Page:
President Emmanuel Macron said on Monday that France was ready to deliver gas to Germany in exchange for electricity this coming winter should the energy crisis make such a move necessary. Macron also said that he supports the implementation of a European-wide contribution scheme to rein in speculative pricing.
Should it come into effect, the proposal would enable Germany to produce more electricity which, in turn, would allow Germany to contribute electricity to the French power grid during peak hours, Macron told reporters after a video call with German Chancellor Olaf Scholz on Monday afternoon.
"We are going to complete the gas connections that will allow us to deliver gas to Germany," Macron said.
Both Germany and France are scrambling to replenish gas reserves after Russia curtailed deliveries in retaliation for western support for Ukraine.
Germany is more dependent on Russian gas than France, which generates most of its electricity through nuclear power.
Macron also said he is in favour of joint gas purchases by EU governments which he said would make gas cheaper.
He said France would back any move by the European Commission to set a price limit on gas bought from Russia and delivered by pipeline.
EU contribution scheme
Macron also said on Monday that he was in favor of the EU imposing a 'contribution' on energy operators who have been making "undue profits" with the surge in wholesale electricity prices on the continent.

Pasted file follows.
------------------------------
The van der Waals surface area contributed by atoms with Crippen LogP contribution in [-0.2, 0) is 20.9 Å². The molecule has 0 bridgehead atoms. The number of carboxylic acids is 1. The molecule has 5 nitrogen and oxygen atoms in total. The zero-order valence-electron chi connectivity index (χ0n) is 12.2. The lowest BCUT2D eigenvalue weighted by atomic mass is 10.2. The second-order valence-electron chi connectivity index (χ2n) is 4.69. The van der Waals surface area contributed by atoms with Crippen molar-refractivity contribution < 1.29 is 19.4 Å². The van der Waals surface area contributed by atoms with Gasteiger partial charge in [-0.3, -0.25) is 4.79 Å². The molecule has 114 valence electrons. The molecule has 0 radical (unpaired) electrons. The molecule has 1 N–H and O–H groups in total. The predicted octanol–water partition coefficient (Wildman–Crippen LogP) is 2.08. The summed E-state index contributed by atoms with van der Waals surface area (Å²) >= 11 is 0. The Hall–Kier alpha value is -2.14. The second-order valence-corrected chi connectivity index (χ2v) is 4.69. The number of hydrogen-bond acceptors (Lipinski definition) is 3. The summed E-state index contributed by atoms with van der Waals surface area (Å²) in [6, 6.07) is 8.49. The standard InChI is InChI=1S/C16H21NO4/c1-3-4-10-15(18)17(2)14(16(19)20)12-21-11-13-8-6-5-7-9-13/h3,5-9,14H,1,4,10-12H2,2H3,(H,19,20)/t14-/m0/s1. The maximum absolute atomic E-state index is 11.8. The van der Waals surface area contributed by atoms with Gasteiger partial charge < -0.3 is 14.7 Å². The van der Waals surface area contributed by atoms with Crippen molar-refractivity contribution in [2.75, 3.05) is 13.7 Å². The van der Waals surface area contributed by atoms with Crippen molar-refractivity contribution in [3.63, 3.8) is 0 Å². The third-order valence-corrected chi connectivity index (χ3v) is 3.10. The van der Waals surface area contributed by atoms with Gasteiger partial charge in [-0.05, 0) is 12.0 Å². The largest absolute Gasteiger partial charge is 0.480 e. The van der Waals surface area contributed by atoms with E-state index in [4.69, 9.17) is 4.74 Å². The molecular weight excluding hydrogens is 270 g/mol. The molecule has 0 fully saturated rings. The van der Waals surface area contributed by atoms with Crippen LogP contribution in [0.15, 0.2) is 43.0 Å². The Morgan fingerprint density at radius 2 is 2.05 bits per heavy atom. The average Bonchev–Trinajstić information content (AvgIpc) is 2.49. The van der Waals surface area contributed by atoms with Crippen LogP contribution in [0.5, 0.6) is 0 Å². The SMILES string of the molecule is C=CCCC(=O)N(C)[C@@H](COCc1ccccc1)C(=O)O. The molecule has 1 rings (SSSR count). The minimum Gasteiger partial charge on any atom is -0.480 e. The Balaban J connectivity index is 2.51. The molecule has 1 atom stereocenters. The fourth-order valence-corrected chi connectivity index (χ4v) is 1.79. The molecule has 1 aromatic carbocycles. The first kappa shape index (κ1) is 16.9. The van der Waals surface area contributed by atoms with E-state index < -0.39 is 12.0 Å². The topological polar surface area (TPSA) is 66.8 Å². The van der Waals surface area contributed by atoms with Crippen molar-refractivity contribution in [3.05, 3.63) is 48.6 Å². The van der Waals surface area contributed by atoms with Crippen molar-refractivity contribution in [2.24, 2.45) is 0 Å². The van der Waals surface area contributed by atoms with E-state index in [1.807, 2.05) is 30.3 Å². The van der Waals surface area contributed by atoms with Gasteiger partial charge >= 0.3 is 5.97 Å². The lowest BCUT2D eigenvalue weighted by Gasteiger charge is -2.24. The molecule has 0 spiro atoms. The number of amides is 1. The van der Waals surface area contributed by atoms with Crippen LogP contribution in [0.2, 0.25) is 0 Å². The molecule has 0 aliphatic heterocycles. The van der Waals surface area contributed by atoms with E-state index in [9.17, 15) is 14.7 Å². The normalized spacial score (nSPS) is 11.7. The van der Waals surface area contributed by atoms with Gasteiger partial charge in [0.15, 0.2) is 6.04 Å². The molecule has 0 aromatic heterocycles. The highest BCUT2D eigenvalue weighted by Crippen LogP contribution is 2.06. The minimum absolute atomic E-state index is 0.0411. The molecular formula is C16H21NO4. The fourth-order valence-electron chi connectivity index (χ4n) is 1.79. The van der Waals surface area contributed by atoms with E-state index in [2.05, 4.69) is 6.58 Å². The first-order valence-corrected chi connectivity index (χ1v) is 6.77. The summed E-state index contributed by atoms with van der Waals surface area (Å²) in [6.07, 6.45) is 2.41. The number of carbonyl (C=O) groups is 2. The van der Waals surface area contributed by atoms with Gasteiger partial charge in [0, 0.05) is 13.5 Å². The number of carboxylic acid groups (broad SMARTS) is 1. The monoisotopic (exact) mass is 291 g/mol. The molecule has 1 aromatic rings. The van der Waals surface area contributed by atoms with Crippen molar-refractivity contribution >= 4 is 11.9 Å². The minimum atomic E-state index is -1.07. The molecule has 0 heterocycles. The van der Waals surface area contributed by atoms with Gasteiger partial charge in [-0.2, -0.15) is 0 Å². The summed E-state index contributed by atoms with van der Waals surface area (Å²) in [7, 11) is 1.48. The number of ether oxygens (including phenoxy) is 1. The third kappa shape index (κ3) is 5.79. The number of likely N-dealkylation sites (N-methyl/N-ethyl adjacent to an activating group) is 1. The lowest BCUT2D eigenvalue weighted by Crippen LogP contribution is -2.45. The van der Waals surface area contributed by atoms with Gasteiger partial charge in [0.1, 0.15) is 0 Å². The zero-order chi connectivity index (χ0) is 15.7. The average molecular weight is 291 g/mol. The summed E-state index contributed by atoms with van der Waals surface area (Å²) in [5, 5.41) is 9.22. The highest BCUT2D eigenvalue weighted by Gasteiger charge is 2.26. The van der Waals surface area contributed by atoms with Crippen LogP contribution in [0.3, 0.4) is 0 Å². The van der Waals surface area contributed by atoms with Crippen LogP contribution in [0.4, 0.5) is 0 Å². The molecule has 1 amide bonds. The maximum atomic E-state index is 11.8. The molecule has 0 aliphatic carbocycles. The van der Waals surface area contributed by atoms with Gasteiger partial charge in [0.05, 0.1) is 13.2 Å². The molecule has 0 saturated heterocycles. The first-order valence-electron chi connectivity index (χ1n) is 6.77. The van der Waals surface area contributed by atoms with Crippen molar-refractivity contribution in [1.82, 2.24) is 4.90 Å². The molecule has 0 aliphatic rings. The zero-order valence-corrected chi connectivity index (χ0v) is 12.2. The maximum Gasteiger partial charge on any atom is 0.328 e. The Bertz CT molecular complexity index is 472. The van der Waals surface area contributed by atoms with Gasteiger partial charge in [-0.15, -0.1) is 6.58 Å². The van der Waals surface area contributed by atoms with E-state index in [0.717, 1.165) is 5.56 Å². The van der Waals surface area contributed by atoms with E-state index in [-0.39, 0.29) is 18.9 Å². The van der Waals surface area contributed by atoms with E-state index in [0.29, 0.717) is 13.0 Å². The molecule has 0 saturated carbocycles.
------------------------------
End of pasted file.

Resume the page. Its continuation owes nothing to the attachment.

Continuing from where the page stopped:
As a result of the existing, complicated pricing mechanism, which the European Union wants to reform, the selling price of electricity is aligned with that of gas.
"So when gas is expensive, like right now, electricity is also expensive, despite production costs that don't change...which saves these operators a lot of money", German economy minister Robert Habeck said.
Rather than a national tax on massive profits, France supports a non-fiscal mechanism, harmonised at European level, which would make it possible to recover part of the windfall made by producers of renewable or nuclear electricity.
"To reduce price volatility, we believe it is essential to have measures to combat speculative practices", Macron said.
"Our wish is that there would be control mechanisms for these speculative operations at European level.
"This contribution could then be paid back to the States to finance their targeted national measures, towards households and businesses, such as tariff shields."
Solution is 'in our hands'
Meanwhile, the French government has repeatedly warned that companies and retail users need to cut down on their energy use next winter, with electricity outages a possibility if the winter is unusually cold.
On Monday, Macron said "the answer is up to us" and French people need to cut their energy consumption by, for example, by using air conditioning and heating a "bit less than usual" to avoid power outages.
Indoor temperatures in the winter should be kept to no more than 19 Celsius (66 Fahrenheit), he said.
The call for yet more efforts from the public was not well received by some including the head of the CGT hard left trade union Philippe Martinez.
"It is a form of disconnection from reality and the experience of millions of households. Those who are deprived of jobs, those who earn 700 euros a month (...) they are even below sobriety," he told the press.
"The President of the Republic should rather address "those who take advantage of this crisis to earn a lot of money, rather than making the citizens feel guilty".